On the corner of Myrtle and Carlton the old man yelling out an open window: What’s today? He was bald with no eyebrows: What day is today? My best guess must have satisfied him because he disappeared behind a torn curtain without another word. After the line was disconnected I put the phone in a drawer. A one-act play about a young woman giving her baby up for adoption—the father was one of her professors—I worked on it nearly every day for three months but it didn’t survive a second draft. Earlier that week I discovered my wife’s letter to a mutual friend where she stated that our marriage was over and that her plans for when she returned to New York in the fall did not include me. I would read novels until late at night, until I couldn’t focus on the sentences, then turn out the light and listen to the radio until dawn. Three blocks later I discovered it wasn’t Thursday and that one of Don Imus’s lungs and a hotel in Thailand had collapsed. If sleep didn’t come I would quit trying then make coffee and sit down in front of the manuscript while the sky turned blue. The Daily News also told me that the city was still sweltering. Walk by the Korean market, pharmacy, another diner, Italian bakery, dry cleaners, and a bank. The box fan I found on the street worked for an hour before the motor began to smoke. On our first wedding anniversary I destroyed the old upright piano in the front room with a hammer and screwdriver. Living off infrequent loans and a twenty-pound bag of rice. Most of the keys were broken so stripping the piano down to its heavy brass frame enabled me to pound on every out of tune string. Rice and eggs for breakfast, rice and beans for dinner, anything leftover went for cigarettes and beer. Each character was assigned a row of strings, I built cascading passages around pages of dialogue, seeking greater contrast between the lines, hoping that would help me define the characters, and yet no matter how intricate the passages or how many hours I pounded on the strings, every one of them remained bloodless stand-ins mouthing clichés in an airless suburban melodrama. I had absolutely no interest in even considering the possibility of looking for a part-time job. Another bank, bodega, liquor store, and a barbershop. Our mutual friend was a willowy Brazilian with waist-length red hair who spent part of the previous winter living with us after being evicted from an East Village loft. The ceiling in the room where she slept leaked whenever the snow on the roof began to melt, so on those nights, while brown water gradually filled the pots lining the floor, she would join us on the big futon in our bedroom. On the night we drank a fifth of bourbon alone together she informed me in her heavily accented English that sadly, my marriage was a green card sham, I might have thought it was love, but no …pointing a long index finger in my direction…You are being delusional and she is using you … Can’t you see that? I quietly tried to justify what must have appeared to be an extremely one-sided relationship as we talked in semi-coherent circles about the nature of unrequited love until the bottle was empty. The next day I asked if she remembered our conversation and with a sheepish smile she said, No, I had a blackout. Our mutual friend eventually found another place in the East Village where she lived for a few more months on her parents’ dime. I was already alone when she turned up in late March with the suitcase I was to store for her while she went back to Brazil. I finally opened it, after convincing myself that I was only looking for money, to discover a jumble of colorful polyester dresses a few books and the letter from my wife.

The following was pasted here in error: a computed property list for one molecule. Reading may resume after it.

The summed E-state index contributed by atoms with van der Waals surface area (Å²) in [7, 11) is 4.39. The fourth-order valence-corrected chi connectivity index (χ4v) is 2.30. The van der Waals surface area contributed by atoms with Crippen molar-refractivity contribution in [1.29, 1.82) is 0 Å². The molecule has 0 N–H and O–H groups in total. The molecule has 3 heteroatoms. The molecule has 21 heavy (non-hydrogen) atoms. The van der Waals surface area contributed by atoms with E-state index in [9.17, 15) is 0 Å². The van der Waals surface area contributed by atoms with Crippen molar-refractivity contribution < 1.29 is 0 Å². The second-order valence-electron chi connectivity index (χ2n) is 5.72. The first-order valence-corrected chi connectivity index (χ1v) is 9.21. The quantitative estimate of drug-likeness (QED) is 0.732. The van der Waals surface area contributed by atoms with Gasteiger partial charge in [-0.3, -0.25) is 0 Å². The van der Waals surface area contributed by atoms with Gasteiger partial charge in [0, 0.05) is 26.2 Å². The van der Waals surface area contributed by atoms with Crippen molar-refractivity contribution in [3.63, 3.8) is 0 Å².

It was about a mile off the interstate and the first left after the gas station. She told him about being blindfolded for a psychology class then slowly led into what turned out to be a large greenhouse filled with dozens of varieties of orchids. He drove cautiously with both hands on the wheel, desire linked to anticipation, accommodating her running narrative with an appreciative silence through miles of Franklin County farmland. The TA asked her to identify all of the things she could smell in that humid room. Sunlight hung over the wide stream, a long drum roll as the Skylark ran over the wooden bridge, above the clear water that sparkled where it pooled. She came up with an insightful analogy for being in a greenhouse, that blindfolded visit was her first but would certainly not be her last, something she thought he would find amusing, but it isn’t coming to me just now, and looking out the open window at the endless wooden horse fence running alongside the road while searching her memory could not bring it back, I’ll probably remember in another minute when I’m thinking of something else, instead she recalled the damp clouds of musky sweet human-flesh-like-flower scents, sharp chemical smells of fertilizers and herbicides, the close proximity of the TA, apparently he’d forgotten to let go of her forearm, with his cheap aftershave and stale coffee breath, but she made no mention of those smells so as not to offend him, knowing that would have a negative impact on her grade, instead she reproached herself for the disgusting nicotine stench on her own fingers, then quietly added, and something that smelled just like cold rice.